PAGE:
And that wouldn't necessarily be a bad thing anyway. I mean, with the popularity of the DS and to a lesser extent the PSP, it's about time we had handheld only franchises rather than ported versions of console games or new installments of console franchises. I think, anyway...

Mitch Krpata said...

Nismor34, thanks for the comment. I wonder if people really are sick of the franchises, or if this is another situation where there's a clear divide between critics/hardcore gamers, and the casual audience that makes up much of the Wii's market share. I don't know what the sales numbers are, specifically, but I'd wager that these franchises are selling as well for the Wii as they ever have. Personally, I've been lukewarm on all of the big Nintendo properties this generation, Galaxy excepted, but they seem to be much more commercially successful than in their GameCube iterations. I don't know how to account for this.

Unknown said...

For the record, it's meant to be NismoR34 but Blogger makes it lowercase and it confuses a lot of people. Just call me Nismo like everyone else does, I guess.

From personal experience, I'm not sick of the franchises as such but at the same time I think I can say that they aren't as appealing (perhaps in the long term) as they were a few years ago. Perhaps that's because I have grown up now and matured as a gamer, or perhaps that's because the recent installments aren't too different from previous ones or perhaps it's both. None of the above? I can't actually answer that question but it definitely seems like I'm not giving these games as much attention as I used to and that makes me question whether we are getting to the point where we are sick of these franchises. Of course I can only vouch for myself though.

As much as I hate to say it, I don't think the Wii installments of any franchise can be compared to the Gamecube ones. I mean they are within the same franchises obviously, but the overall user base for the Wii compared to the Gamecube is completely different which makes the comparisons really hard. As hardcore gamers (for lack of a better description - by the way nice work with the Taxonomy) we of course enjoyed the Gamecube installments just as much as we do the Wii ones or whatever, but it's just not the same. Since it's 4:25am here in Australia at the moment I'm not quite sure how to best describe my point, but I hope I'm making sense.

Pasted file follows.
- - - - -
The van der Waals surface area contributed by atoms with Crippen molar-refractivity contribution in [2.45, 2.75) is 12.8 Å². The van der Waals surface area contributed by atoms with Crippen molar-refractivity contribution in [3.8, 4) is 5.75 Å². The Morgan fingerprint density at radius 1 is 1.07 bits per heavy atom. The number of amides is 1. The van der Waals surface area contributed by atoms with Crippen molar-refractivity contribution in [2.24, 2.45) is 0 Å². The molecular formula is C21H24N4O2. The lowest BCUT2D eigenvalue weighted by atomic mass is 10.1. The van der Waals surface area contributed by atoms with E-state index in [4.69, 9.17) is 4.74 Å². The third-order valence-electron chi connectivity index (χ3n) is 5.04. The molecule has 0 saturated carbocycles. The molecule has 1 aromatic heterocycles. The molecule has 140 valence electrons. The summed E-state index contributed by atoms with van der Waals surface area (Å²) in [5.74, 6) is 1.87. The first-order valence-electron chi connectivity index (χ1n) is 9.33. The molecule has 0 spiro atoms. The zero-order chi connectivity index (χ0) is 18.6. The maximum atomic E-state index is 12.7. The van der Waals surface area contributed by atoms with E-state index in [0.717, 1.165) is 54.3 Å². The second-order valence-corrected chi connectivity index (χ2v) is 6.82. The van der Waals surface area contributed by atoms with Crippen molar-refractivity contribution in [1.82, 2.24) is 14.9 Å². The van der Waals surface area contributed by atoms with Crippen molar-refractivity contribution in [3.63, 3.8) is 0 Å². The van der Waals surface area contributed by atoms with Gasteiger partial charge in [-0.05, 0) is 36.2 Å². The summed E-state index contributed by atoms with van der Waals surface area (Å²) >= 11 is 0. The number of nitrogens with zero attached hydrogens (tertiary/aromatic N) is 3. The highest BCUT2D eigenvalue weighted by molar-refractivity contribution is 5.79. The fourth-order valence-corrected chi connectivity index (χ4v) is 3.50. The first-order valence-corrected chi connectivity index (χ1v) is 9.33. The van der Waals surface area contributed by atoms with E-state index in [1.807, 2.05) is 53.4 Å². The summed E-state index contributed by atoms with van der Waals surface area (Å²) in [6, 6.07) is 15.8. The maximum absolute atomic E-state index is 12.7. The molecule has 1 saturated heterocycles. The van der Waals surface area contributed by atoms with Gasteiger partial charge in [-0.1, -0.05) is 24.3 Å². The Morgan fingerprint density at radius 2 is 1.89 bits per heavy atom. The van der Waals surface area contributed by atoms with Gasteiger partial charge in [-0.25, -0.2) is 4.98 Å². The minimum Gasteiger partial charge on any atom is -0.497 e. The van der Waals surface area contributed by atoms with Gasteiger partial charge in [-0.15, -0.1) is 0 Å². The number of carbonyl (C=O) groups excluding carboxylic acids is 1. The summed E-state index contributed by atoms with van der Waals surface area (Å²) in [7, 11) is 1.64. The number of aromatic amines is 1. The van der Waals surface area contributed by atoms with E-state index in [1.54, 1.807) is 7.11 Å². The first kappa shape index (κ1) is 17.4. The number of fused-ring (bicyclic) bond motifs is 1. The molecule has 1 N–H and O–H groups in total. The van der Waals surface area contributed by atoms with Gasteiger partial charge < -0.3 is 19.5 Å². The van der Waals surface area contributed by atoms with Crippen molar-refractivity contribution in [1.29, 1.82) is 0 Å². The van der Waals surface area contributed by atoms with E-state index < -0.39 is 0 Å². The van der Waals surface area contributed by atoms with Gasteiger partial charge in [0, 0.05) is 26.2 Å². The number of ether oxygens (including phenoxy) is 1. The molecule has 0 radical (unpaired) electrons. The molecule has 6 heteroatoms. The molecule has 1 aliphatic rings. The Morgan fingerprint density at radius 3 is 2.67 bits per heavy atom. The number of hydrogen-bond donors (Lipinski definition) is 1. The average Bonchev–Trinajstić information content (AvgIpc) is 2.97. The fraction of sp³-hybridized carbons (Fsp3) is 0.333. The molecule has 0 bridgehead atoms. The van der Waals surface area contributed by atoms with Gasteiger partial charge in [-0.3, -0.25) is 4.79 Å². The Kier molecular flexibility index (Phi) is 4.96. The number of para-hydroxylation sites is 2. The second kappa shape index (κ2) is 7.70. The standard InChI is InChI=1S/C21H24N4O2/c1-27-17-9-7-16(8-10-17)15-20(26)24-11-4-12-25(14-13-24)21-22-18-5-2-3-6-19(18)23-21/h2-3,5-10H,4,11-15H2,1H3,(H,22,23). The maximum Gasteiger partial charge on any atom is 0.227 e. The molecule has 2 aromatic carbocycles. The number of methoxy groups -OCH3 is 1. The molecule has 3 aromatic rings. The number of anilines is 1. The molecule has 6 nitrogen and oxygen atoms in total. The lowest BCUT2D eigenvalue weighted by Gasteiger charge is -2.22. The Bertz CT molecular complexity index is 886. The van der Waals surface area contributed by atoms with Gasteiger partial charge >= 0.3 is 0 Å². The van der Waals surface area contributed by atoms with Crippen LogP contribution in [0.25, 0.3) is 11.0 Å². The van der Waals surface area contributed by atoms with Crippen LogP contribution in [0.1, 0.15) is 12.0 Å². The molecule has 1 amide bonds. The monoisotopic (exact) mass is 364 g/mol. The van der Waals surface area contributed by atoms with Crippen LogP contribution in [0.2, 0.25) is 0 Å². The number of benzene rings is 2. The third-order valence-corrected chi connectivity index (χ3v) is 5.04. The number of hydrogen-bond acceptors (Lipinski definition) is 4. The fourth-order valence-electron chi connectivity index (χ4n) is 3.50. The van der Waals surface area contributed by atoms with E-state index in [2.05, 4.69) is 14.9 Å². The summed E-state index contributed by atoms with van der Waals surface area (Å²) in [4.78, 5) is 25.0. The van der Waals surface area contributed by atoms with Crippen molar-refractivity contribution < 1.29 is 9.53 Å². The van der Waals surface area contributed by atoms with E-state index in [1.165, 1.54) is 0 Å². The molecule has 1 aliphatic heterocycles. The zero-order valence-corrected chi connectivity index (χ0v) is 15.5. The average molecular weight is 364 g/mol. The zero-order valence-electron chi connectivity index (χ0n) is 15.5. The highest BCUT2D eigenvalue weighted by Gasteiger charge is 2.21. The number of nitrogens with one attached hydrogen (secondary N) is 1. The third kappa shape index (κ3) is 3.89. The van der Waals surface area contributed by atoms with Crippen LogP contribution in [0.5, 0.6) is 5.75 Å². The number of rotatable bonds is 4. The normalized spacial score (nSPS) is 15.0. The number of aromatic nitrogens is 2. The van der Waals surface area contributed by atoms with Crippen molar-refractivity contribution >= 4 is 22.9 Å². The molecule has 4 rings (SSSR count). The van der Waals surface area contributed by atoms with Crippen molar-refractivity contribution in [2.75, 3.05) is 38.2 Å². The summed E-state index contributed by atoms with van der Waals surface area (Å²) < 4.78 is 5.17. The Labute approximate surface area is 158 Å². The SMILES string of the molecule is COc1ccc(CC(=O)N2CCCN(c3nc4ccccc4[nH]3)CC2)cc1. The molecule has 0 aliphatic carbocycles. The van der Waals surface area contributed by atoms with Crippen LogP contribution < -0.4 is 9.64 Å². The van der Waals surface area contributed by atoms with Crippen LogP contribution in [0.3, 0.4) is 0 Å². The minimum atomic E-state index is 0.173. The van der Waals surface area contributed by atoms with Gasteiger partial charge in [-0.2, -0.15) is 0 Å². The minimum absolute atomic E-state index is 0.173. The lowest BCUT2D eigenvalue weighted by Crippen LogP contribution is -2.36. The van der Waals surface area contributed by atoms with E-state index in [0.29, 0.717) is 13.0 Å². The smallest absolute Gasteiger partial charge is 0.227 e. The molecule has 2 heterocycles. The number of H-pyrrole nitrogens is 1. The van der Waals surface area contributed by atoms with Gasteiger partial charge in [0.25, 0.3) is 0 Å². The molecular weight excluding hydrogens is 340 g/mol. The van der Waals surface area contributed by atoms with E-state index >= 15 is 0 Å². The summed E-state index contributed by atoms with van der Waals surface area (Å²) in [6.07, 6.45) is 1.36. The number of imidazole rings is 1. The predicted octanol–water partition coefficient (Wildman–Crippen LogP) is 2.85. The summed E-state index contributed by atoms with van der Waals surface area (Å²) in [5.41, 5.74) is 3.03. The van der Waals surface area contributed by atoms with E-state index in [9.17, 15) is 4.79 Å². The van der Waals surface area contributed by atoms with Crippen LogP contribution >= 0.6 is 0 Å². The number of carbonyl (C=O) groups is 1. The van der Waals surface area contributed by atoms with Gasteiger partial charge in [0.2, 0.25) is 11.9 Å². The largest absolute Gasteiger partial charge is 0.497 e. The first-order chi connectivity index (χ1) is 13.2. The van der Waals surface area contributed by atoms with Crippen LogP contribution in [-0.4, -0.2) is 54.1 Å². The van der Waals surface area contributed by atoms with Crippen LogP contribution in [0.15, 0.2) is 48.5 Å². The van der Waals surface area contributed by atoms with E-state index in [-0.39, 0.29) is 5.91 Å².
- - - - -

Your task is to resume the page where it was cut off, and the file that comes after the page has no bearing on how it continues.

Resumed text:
Anyway I only recently came across this blog and since this is my first time commenting, I also want to congratulate you on having a compelling blog. I'm still sort of new to reading certain blogs (couldn't ever find decent ones but I have now) so I have hesitated to comment a bit, but if you keep discussing topics I'm interested in well then I dare say you will see more comments from me in the future. So yeah, awesome work mate. (obligatory Aussie slang GET!)

Rodneylives said...

This is odd because it's the first Mario Kart (besides the DS version) I've really enjoyed since the SNES one. I mean the N64 version had a great battle mode, but in addition to the item mix balancing in that it also had horrible rubber-banding AI. It also has a remarkably good online experience, given how much Nintendo's (non-DS) online efforts tend to suck.

However, it really should have included classic battle mode. That's the biggest flaw I could point to at it, that it's impossible to set up a traditional, last-man-standing balloon battle deathmatch. It's remarkably customizable for a Mario Kart battle mode (10 tracks? AI opponents? good lord) so the exclusion of this feels less like oversight and more like purposeful exclusion.